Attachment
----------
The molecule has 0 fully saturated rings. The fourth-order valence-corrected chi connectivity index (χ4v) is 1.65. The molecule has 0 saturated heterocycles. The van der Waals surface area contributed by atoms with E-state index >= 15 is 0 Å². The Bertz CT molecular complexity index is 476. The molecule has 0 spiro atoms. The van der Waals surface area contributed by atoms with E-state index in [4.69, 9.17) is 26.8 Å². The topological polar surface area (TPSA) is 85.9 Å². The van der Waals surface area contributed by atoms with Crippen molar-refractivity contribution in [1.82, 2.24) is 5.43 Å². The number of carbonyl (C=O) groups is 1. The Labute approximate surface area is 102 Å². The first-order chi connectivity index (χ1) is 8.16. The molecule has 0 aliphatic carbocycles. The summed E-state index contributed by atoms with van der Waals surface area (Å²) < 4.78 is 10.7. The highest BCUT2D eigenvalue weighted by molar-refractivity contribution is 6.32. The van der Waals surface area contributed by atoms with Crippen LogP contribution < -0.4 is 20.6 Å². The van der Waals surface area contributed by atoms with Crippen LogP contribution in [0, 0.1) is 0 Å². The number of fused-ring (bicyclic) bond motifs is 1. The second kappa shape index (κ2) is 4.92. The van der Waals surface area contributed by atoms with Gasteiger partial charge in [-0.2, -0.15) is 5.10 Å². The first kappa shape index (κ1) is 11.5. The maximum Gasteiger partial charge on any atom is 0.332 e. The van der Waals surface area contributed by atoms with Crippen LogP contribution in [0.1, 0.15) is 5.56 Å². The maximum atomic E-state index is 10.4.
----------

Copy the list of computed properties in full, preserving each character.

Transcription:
The molecule has 0 fully saturated rings. The fourth-order valence-corrected chi connectivity index (χ4v) is 1.65. The molecule has 0 saturated heterocycles. The van der Waals surface area contributed by atoms with E-state index >= 15 is 0 Å². The Bertz CT molecular complexity index is 476. The molecule has 0 spiro atoms. The van der Waals surface area contributed by atoms with E-state index in [4.69, 9.17) is 26.8 Å². The topological polar surface area (TPSA) is 85.9 Å². The van der Waals surface area contributed by atoms with Crippen molar-refractivity contribution in [1.82, 2.24) is 5.43 Å². The number of carbonyl (C=O) groups is 1. The Labute approximate surface area is 102 Å². The first-order chi connectivity index (χ1) is 8.16. The molecule has 0 aliphatic carbocycles. The summed E-state index contributed by atoms with van der Waals surface area (Å²) < 4.78 is 10.7. The highest BCUT2D eigenvalue weighted by molar-refractivity contribution is 6.32. The van der Waals surface area contributed by atoms with Crippen LogP contribution < -0.4 is 20.6 Å². The van der Waals surface area contributed by atoms with Crippen LogP contribution in [0, 0.1) is 0 Å². The number of fused-ring (bicyclic) bond motifs is 1. The second kappa shape index (κ2) is 4.92. The van der Waals surface area contributed by atoms with Gasteiger partial charge in [-0.2, -0.15) is 5.10 Å². The first kappa shape index (κ1) is 11.5. The maximum Gasteiger partial charge on any atom is 0.332 e. The van der Waals surface area contributed by atoms with Crippen LogP contribution in [0.1, 0.15) is 5.56 Å². The maximum atomic E-state index is 10.4.